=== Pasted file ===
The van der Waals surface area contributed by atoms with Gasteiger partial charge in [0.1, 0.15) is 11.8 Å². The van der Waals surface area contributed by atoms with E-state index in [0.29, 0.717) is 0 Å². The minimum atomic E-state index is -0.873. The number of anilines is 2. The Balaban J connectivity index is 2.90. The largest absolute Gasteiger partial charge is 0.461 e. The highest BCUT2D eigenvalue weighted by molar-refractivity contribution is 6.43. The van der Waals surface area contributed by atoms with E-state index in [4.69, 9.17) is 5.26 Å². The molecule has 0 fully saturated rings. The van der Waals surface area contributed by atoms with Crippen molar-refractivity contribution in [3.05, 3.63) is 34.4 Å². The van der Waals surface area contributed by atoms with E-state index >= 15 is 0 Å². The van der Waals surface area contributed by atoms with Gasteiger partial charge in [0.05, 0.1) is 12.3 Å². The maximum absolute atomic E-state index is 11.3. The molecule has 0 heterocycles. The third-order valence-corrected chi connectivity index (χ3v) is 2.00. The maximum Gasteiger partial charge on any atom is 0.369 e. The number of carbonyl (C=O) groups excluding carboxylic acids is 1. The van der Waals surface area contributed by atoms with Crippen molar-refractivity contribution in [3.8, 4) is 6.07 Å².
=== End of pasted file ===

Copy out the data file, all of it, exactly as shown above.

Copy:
The van der Waals surface area contributed by atoms with Gasteiger partial charge in [0.1, 0.15) is 11.8 Å². The van der Waals surface area contributed by atoms with E-state index in [0.29, 0.717) is 0 Å². The minimum atomic E-state index is -0.873. The number of anilines is 2. The Balaban J connectivity index is 2.90. The largest absolute Gasteiger partial charge is 0.461 e. The highest BCUT2D eigenvalue weighted by molar-refractivity contribution is 6.43. The van der Waals surface area contributed by atoms with E-state index in [4.69, 9.17) is 5.26 Å². The molecule has 0 fully saturated rings. The van der Waals surface area contributed by atoms with Crippen molar-refractivity contribution in [3.05, 3.63) is 34.4 Å². The van der Waals surface area contributed by atoms with E-state index >= 15 is 0 Å². The van der Waals surface area contributed by atoms with Gasteiger partial charge in [0.05, 0.1) is 12.3 Å². The maximum absolute atomic E-state index is 11.3. The molecule has 0 heterocycles. The third-order valence-corrected chi connectivity index (χ3v) is 2.00. The maximum Gasteiger partial charge on any atom is 0.369 e. The number of carbonyl (C=O) groups excluding carboxylic acids is 1. The van der Waals surface area contributed by atoms with Crippen molar-refractivity contribution in [3.8, 4) is 6.07 Å².